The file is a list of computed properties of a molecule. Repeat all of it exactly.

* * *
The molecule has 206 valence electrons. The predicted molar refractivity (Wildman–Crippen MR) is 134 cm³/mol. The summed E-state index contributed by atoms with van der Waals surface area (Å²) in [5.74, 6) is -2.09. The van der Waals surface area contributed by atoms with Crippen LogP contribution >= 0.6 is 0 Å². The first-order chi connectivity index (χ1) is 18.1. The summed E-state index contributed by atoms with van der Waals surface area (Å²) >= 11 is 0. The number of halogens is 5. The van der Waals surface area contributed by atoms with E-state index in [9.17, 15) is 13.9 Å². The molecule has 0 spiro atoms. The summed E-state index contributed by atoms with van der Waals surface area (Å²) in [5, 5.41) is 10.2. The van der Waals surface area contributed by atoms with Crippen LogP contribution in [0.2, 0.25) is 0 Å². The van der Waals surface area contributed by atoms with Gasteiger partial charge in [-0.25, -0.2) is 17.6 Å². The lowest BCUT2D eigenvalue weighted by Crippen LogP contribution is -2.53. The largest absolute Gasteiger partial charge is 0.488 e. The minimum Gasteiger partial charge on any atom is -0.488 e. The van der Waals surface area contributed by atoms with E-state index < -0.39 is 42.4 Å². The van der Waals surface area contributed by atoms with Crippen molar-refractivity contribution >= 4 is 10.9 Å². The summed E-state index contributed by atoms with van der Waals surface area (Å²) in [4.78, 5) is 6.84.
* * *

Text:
The molecule has 206 valence electrons. The predicted molar refractivity (Wildman–Crippen MR) is 134 cm³/mol. The summed E-state index contributed by atoms with van der Waals surface area (Å²) in [5.74, 6) is -2.09. The van der Waals surface area contributed by atoms with Crippen LogP contribution >= 0.6 is 0 Å². The first-order chi connectivity index (χ1) is 18.1. The summed E-state index contributed by atoms with van der Waals surface area (Å²) >= 11 is 0. The number of halogens is 5. The van der Waals surface area contributed by atoms with E-state index in [9.17, 15) is 13.9 Å². The molecule has 0 spiro atoms. The summed E-state index contributed by atoms with van der Waals surface area (Å²) in [5, 5.41) is 10.2. The van der Waals surface area contributed by atoms with Crippen LogP contribution in [0.2, 0.25) is 0 Å². The van der Waals surface area contributed by atoms with Gasteiger partial charge in [-0.25, -0.2) is 17.6 Å². The lowest BCUT2D eigenvalue weighted by Crippen LogP contribution is -2.53. The largest absolute Gasteiger partial charge is 0.488 e. The minimum Gasteiger partial charge on any atom is -0.488 e. The van der Waals surface area contributed by atoms with E-state index < -0.39 is 42.4 Å². The van der Waals surface area contributed by atoms with Crippen molar-refractivity contribution >= 4 is 10.9 Å². The summed E-state index contributed by atoms with van der Waals surface area (Å²) in [4.78, 5) is 6.84.